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Date:	Sat, 4 Nov 2006 11:35:34 -0800 (PST)
From:	Linus Torvalds <torvalds@...l.org>
To:	Zachary Amsden <zach@...are.com>
cc:	Chuck Ebbert <76306.1226@...puserve.com>, Andi Kleen <ak@...e.de>,
	linux-kernel <linux-kernel@...r.kernel.org>,
	Benjamin LaHaise <bcrl@...ck.org>
Subject: Re: [rfc patch] i386: don't save eflags on task switch



On Sat, 4 Nov 2006, Zachary Amsden wrote:
>
> Every processor I've ever measured it on, popf is slower.  On P4, for example,
> pushf is 6 cycles, and popf is 54.  On Opteron, it is 2 / 12.  On Xeon, it is
> 7 / 91.

This meshes with my memory of doing the same.

A "pushf" at most needs to wait for previous ALU operations to serialize, 
it's not fundamnetally a very expensive operation at all (ie you should 
generally be able to do it totally pipelined, perhaps with a cycle of two 
of latency to the previous thing that could set a flag).

In _practice_, I suspect popfl is always microcoded (because parts of the 
flags are "slow" flags - all the stuff that isn't the pure arithmetic 
flags - and tend to be maintained in separate registers), which almost 
inevitably tends to mean that it isn't well pipelined, and that probably 
explains why it tends to be bigger than one or two cycles in practice (ie 
I'm surprised that your Opteron numbers are _that_ good - not because it's 
a hard operation to do, but simply because I wouldn't have expected the 
decode to be as efficient as all that).

In contrast, "popf" is actually a rather complicated instruction. It needs 
to write some of the "slow" bits, especially NT, AC and IF, which have 
fundamental effects on the instructions around them. So a popf should 
really be at _least_ as slow as a "sti" or a "cli", both of which are much 
simpler instructions, but both of which are actually complicated exactly 
because they need to make sure they serialize any interrupt delivery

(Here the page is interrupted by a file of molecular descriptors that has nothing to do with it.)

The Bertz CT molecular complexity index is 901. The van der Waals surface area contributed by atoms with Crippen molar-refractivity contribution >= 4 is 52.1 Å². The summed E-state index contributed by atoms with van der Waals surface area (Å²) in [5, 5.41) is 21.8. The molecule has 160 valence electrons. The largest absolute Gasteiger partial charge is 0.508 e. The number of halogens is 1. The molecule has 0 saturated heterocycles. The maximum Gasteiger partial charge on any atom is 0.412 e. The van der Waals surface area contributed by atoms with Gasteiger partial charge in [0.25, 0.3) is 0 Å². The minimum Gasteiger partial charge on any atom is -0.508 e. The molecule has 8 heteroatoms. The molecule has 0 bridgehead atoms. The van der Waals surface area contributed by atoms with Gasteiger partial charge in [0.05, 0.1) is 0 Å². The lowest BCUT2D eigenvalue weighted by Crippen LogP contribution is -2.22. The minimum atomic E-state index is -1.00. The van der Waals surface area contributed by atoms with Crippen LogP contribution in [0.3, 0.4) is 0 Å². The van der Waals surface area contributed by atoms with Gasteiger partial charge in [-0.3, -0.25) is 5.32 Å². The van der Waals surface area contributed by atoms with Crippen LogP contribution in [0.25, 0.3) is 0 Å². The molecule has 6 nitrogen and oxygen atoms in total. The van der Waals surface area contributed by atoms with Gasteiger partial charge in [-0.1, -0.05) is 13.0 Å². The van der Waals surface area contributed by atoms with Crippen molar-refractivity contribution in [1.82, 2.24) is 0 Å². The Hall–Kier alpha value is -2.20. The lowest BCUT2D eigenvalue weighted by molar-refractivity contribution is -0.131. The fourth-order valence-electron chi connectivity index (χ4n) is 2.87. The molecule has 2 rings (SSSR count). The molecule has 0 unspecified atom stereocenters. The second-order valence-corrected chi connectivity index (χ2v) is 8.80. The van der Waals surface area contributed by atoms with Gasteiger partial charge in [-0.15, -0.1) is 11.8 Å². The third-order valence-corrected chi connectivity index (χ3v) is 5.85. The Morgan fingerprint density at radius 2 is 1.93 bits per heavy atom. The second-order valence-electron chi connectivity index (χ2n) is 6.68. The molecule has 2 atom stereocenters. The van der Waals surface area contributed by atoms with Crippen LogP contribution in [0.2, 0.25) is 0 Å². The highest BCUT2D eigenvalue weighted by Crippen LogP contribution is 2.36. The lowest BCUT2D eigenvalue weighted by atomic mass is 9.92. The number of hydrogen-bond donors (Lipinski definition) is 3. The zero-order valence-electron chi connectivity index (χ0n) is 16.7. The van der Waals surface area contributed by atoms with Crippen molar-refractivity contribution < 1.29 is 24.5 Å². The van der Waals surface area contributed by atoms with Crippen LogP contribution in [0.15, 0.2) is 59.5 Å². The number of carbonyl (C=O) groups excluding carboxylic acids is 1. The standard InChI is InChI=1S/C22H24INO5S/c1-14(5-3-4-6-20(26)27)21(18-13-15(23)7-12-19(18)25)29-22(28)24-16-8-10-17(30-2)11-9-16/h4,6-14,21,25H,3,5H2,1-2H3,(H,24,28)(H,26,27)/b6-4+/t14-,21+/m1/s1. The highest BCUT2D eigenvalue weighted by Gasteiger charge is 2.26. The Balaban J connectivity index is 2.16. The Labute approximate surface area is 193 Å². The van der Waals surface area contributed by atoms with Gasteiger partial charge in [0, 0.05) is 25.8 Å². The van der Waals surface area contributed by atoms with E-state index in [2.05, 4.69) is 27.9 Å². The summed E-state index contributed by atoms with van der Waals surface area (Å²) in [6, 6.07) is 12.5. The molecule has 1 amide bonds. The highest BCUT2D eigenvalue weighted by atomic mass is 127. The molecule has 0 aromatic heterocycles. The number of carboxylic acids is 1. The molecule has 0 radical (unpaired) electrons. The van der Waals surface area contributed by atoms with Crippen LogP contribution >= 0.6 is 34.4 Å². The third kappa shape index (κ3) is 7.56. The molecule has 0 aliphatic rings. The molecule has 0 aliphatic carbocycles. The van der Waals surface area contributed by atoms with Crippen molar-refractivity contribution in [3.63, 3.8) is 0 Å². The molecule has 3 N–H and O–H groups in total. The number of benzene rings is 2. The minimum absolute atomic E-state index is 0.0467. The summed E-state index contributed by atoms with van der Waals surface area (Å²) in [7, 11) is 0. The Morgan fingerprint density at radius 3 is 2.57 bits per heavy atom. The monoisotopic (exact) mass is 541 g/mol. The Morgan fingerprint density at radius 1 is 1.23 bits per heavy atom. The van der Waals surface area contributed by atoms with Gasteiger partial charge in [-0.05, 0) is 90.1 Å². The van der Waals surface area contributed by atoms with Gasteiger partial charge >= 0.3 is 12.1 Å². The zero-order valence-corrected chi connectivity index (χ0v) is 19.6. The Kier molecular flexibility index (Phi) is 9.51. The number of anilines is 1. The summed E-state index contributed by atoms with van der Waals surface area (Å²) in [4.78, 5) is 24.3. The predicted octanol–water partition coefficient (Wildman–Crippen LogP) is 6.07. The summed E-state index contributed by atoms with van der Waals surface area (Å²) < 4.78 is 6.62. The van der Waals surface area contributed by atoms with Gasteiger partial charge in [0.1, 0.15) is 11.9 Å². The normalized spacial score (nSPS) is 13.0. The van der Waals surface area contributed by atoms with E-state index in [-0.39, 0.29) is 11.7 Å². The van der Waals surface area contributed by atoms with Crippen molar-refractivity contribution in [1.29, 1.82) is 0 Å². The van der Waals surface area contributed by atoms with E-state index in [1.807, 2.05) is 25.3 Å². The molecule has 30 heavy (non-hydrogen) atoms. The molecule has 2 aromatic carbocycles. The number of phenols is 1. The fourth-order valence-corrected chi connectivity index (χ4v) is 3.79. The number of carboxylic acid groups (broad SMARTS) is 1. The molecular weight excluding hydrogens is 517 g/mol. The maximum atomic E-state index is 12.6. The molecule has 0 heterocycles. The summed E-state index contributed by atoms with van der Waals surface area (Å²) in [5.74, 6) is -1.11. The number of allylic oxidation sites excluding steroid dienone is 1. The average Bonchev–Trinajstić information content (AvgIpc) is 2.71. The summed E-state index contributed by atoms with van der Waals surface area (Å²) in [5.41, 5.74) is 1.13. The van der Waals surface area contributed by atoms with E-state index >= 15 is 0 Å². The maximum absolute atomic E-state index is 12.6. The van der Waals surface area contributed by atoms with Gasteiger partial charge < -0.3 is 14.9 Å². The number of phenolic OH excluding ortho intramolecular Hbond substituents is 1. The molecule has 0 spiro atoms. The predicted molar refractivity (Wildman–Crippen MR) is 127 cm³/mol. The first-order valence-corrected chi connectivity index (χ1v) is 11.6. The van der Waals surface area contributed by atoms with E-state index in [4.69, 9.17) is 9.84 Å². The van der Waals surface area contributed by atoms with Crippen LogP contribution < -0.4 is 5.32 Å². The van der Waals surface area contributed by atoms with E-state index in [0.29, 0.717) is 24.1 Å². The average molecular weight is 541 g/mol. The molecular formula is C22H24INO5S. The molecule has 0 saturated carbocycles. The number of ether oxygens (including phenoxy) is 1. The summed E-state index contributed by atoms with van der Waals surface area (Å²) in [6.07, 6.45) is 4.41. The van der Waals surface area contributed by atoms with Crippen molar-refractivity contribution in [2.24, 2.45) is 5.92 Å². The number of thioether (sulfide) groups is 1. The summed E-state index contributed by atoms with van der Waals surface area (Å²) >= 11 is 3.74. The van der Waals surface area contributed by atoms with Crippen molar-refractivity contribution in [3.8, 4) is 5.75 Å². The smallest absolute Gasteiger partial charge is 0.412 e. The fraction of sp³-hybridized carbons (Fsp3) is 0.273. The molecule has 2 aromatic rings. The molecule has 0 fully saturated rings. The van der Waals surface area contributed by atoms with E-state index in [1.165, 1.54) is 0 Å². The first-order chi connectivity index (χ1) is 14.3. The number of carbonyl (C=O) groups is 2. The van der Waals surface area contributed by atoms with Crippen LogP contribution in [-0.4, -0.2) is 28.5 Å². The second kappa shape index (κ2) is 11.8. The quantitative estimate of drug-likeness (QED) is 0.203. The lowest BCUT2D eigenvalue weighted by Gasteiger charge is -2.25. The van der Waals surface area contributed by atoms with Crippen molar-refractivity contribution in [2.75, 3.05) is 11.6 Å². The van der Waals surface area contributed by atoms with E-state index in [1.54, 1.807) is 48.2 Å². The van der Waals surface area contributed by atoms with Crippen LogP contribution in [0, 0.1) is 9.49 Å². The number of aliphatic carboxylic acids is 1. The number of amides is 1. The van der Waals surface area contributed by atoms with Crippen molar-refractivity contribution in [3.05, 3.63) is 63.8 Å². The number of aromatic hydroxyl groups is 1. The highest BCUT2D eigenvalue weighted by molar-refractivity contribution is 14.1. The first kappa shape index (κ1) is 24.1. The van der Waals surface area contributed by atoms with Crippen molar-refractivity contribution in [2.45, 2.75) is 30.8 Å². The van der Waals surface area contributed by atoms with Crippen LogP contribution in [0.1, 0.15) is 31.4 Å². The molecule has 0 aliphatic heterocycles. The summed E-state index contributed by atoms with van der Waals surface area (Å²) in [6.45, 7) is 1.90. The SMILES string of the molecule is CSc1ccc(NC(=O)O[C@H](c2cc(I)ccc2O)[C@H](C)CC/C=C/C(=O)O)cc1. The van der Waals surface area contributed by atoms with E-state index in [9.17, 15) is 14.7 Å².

(which sounds like an easy thing to do, but isn't necessarily easy at 
all).

On a P4, for example, with the trace cache, I would expect that popfl 
would at a minimum force a trace to end, exactly because it can have 
unexpected consequences for subsequent memory ops (ie they now need to 
potentially check for alignment issues etc).

That said, it is quite possible that "popf" has microcode that notices 
when none of the expensive flags change, and that it's thus sometimes much 
faster (also, popfl is possibly faster in kernel mode than it is in user 
mode, because things like AC don't matter in the kernel).

Anyway, I'm not at all surprised by Zach's numbers. popfl is really a lot 
nastier than pushfl from a CPU standpoint. Neither are necessarily 
"trivial", but writing bits with side effects is still a lot more work 
than reading them.

I suspect that any lmbench differences that Chuck sees are either:

 - incidental (ie instruction length changes resulted in slightly 
   different alignment and cacheline usage)

 - due to noise that can be "consistent" over a boot, ie things like 
   memory allocation can cause things like L2 allocation that ends up 
   having cache way-capacity issues, and depending on how things _happen_ 
   to be allocated, you can get consistently different results even for 
   otherwise identical kernels.

 - some interesting side effect, like the fact that the saved flags value 
   was saved with interrupts enabled, and maybe a "popfl" with interrupts 
   enabled in the value is faster than one with them disabled. However, in 
   this case, I think that would be a bug - we're not supposed to enable
   interrupts yet (we're holding the runqueue lock, I think).

   There may be other side effects, and it would be interesting to see if 
   this can be explained. But "pushfl is slow" is not an explanation - 
   that could at most explain a couple of CPU cycles.

Hmm?

		Linus
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